Don't worry, it doesn't mean anything. The software for ranking applications runs on the same server, and it is horribly inefficient (something 4 people use every 6 months doesn't tend to get optimized much). This weekend all of us were reading applications at the same time, and the system was getting so slow that I banned crawlers for a bit to buy us some margin. (Traffic from crawlers is much more expensive for us than traffic from human users, because it interacts badly with lazy item loading.) We only finished reading applications an hour before I had to leave for SXSW, so I forgot to set robots.txt back to the normal one, but I just did now.
Also, they use hacker news to communicate to applicants. I applied a while back, and one day while browsing I got a message through HN, something like "pg has a question for you" in the header bar. Clicking through is the question, and place to put the answer.
Basically, there's a whole messaging system in hacker news that most people don't see.
Have you considered using last-modified/etag headers to control the crawlers? If you detect a crawler, and it requests a page that it has visited before, you could just return a 304 without doing anything else.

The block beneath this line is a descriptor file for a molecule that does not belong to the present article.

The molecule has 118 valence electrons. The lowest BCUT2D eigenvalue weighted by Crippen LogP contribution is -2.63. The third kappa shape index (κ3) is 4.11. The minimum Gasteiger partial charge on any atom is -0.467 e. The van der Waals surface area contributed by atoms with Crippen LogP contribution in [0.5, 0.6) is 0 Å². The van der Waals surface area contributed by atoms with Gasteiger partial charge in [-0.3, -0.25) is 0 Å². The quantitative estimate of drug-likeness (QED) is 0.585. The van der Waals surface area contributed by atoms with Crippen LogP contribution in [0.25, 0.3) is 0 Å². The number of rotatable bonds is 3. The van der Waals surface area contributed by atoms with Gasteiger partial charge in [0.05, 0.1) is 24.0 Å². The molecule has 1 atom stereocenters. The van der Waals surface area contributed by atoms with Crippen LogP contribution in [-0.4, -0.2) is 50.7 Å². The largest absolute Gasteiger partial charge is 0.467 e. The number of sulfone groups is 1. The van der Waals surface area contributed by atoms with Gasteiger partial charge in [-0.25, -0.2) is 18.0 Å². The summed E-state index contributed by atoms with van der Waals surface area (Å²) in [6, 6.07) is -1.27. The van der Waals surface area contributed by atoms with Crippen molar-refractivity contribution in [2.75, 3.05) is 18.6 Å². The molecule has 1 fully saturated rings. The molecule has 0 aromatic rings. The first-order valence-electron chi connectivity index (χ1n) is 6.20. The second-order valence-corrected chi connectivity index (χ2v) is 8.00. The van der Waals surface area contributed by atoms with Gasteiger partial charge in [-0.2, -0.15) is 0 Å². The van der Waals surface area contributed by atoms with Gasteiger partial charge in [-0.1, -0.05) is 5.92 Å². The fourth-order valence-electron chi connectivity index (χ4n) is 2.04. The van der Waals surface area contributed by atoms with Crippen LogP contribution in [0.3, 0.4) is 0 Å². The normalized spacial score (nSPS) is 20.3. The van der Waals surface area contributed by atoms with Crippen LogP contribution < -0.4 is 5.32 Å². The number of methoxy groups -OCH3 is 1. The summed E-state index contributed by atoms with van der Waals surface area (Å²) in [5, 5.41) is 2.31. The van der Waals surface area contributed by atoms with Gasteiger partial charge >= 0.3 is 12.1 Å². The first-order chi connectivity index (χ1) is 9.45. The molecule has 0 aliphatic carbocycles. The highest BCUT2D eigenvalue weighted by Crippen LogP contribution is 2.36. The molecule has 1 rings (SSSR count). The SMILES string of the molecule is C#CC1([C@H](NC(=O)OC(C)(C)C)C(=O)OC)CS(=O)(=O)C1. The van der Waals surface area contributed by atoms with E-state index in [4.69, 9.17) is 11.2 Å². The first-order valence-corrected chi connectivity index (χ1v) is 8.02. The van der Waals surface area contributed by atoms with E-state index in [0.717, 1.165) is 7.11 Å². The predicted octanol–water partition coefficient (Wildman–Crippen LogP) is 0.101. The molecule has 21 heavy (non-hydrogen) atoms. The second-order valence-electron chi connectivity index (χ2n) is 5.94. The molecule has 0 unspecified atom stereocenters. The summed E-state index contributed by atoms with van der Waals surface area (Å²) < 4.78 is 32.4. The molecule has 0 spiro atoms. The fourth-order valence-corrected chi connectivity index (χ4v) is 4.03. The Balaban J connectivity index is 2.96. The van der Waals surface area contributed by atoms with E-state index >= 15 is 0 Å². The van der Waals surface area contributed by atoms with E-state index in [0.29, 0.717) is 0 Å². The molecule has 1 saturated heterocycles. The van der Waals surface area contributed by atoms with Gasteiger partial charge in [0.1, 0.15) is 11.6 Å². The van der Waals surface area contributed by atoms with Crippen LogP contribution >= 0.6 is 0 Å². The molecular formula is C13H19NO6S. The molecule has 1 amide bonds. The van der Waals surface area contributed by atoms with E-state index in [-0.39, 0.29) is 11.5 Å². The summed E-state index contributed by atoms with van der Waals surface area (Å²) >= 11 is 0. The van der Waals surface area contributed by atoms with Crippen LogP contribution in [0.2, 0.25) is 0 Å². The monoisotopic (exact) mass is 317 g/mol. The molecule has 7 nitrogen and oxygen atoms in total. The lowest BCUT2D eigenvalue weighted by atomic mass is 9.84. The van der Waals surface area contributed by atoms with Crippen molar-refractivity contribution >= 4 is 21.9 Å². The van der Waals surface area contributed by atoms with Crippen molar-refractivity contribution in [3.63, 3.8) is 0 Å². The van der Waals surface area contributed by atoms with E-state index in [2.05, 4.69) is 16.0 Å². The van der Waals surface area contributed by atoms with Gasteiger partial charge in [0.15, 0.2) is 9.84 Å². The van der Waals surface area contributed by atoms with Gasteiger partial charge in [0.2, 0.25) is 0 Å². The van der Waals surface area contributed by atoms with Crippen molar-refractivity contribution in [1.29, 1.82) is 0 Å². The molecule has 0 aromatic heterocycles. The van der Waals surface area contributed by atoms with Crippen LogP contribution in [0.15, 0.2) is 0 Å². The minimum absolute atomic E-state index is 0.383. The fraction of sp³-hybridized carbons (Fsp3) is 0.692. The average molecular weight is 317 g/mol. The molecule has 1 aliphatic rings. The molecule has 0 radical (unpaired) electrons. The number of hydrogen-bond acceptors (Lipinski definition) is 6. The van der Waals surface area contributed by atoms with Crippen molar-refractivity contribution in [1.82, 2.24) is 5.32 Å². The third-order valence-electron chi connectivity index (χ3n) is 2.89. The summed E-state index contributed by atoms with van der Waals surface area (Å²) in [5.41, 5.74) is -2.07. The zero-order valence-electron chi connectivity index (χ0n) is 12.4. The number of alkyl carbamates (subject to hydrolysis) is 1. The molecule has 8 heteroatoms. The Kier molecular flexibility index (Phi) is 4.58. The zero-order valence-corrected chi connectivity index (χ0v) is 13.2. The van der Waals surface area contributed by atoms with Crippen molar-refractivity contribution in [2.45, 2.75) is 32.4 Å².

robots.txt is really only like a note on the front door of your unlocked house that says "please only look at these items in these rooms." or "please do not look in my house" If someone wants to write a program to index the site they can still do so. Google, MSN, Bing, yahoo, et. al. will respect the robots.txt file though.
I quite agree. I use Google to search HN. I just used it the other day, because I didn't remember this one guy's startup or username, but I knew it involved family websites. I was able to find it after a bit of search-fu. I am sad to see that HN won't be indexed by Google anymore. :(
This sucks for one major reason. Sometimes I want to dig up a link that was on HN, and I don't know where else to find it. So I search google with site:ycombinator.com. If they block Google, then that won't work.
At the very least, add a search engine to HN itself so I can search for old links.
My vote is to constrain growth as much as possible, at least that which comes from stupid sources. Smart hackers will find this site just fine without Yahoo or MSN, probably even Google.
As "evil" as blocking sites and crawlers may sound, I think these types of measures will be necessary to preserve the quality of content here. Whatever actions further that objective have my vote.
Will this break Google Reader and other RSS readers from legitimately using the RSS feed here? After all, Google Reader uses a bot to read the feed and allows us to search it from within their app.. much like their search engine does with regular pages :-) (That is, "web robots" aren't just spiders.)